Review Summary: Better left in fond memories, the album fails to stand on the nostalgic pedestal I built for it as a prepubescent.
The first time I'd heard of All That Remains I was in sixth grade. I was sitting in my buddy's room watching as he showed me something magical; he played the song “Six” on the hard difficulty, which was quite impressive to me because I had yet to master medium, on Guitar Hero II for Playstation 2. It was the first time I'd ever listened to anything heavier than what was played on the radio and it really resonated within me. The song was emotional, a quality I found disappointingly scarce in popular music, and yet it was aggressive with virtuosic (at least in my perception at the time) instrumentation. Ultimately it's what led me into the metal subculture and to my abandonment of radio music for what has come to be a very long time. It is for this reason that this album has a powerfully nostalgic value to me.
Time, however, plays its role and I am twenty now. Sixth grade was a long time ago and nostalgia is no longer so pervasive. I rarely listen to All That Remains (especially after Overcome), or even metalcore for that fact, anymore. But on the rare listen I am reminded of all of the songs I loved but also the ones I would grow to dislike after I received The Fall of Ideals on CD that summer. “Six” remains the best song on the album, emotion is still something I value very highly in music and I feel that song every time. The rest of the album falls unfortunately to mediocrity, mostly in the boring and recycled lyricism about breakups and pseudo tough guy peacocking and Phil Labonte's sometimes borderline atrocious chorus melodies. Songs like “It Dwells In Me” and “Become the Catalyst,” among others, show just how cringe-worthy he can make a song with his singing. Hope is not all lost though, Phil's better qualities show through in the songs “Not Alone” and “Whispers (I Hear You)” the former of which opens with an interesting syncopated melody in the guitars and the latter has one of the catchier choruses on the album.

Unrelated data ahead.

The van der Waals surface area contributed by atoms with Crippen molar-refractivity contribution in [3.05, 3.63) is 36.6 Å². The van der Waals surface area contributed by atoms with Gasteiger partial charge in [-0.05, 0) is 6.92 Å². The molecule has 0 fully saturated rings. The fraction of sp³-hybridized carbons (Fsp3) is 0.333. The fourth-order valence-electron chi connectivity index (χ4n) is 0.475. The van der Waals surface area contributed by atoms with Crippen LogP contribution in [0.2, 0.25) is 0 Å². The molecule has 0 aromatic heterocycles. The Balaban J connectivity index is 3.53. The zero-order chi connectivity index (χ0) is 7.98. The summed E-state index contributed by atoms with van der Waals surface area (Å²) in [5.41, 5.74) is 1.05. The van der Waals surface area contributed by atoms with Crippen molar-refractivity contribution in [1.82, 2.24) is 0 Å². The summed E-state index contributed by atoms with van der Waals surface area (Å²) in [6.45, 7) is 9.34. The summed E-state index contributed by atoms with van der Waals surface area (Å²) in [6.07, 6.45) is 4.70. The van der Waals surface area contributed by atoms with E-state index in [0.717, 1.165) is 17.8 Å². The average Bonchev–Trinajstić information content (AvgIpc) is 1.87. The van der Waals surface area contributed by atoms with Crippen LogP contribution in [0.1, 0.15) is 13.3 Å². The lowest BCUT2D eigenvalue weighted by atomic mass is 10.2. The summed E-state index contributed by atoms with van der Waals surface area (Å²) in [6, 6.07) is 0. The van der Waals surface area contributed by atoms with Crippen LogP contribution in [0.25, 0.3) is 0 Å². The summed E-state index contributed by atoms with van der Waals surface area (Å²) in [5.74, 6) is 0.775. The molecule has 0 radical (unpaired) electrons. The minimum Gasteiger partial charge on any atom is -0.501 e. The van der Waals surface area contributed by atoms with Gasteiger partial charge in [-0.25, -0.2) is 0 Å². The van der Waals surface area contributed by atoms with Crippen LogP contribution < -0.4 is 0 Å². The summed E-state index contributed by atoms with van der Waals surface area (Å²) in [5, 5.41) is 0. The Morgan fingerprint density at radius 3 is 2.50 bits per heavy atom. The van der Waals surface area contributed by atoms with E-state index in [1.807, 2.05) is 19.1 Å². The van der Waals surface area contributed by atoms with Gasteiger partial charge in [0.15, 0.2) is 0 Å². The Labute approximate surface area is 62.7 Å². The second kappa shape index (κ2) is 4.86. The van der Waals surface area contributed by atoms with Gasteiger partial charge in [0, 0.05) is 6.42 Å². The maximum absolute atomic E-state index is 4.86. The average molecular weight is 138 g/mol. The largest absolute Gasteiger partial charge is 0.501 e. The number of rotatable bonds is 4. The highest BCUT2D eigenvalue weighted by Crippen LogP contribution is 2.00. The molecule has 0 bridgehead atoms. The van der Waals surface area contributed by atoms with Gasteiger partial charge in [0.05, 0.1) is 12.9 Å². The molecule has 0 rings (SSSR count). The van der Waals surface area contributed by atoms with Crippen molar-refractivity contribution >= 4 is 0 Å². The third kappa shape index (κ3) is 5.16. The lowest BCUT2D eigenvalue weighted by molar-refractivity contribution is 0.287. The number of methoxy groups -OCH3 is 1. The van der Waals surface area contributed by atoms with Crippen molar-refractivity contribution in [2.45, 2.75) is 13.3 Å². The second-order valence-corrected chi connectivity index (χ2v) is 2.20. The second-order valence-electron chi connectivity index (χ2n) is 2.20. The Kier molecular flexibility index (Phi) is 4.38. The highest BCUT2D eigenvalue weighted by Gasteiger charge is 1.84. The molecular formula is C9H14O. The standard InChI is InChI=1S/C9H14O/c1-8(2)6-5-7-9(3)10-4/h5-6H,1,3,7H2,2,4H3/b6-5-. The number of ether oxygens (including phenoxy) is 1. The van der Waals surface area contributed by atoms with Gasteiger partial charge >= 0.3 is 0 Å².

Labonte aside, The Fall of Ideals has good instrumentation being fairly technical for the genre without being too flashy. The guitars have solos that feel purposeful and the drums, while they are fast paced, are nothing to write home about. Songwriting on the album is strong with repetition and related parts which keep every song from blending into the others, however every song sounds like it should be on a different album, like All That Remains couldn't create a cohesive sound for this one. Production is what you'd expect, everything sounds super clean which isn't necessarily a good thing for the drums which sound weak and sterile, really. Something I wish they'd pushed forward in the mix is the bass guitar, if it even exists at all seeing as it's not apparent on the album. A cool bass line could have been utilized very well in “Six” during the clean part of the guitar solo.
Listening to The Fall of Ideals after so long a hiatus is, in a word, disappointing. Better left in fond memories, the album fails to stand on the nostalgic pedestal I built for it as a prepubescent. The album is not bad overall, especially for the genre. It has good writing and instrumentation with drawbacks in production, lyricism and poor choices in vocal melodies that make it hard to say that this album will stay fond in my memories. Perhaps that's where it should stay so as not to spoil, to a certain degree, a pivotal point in my maturation.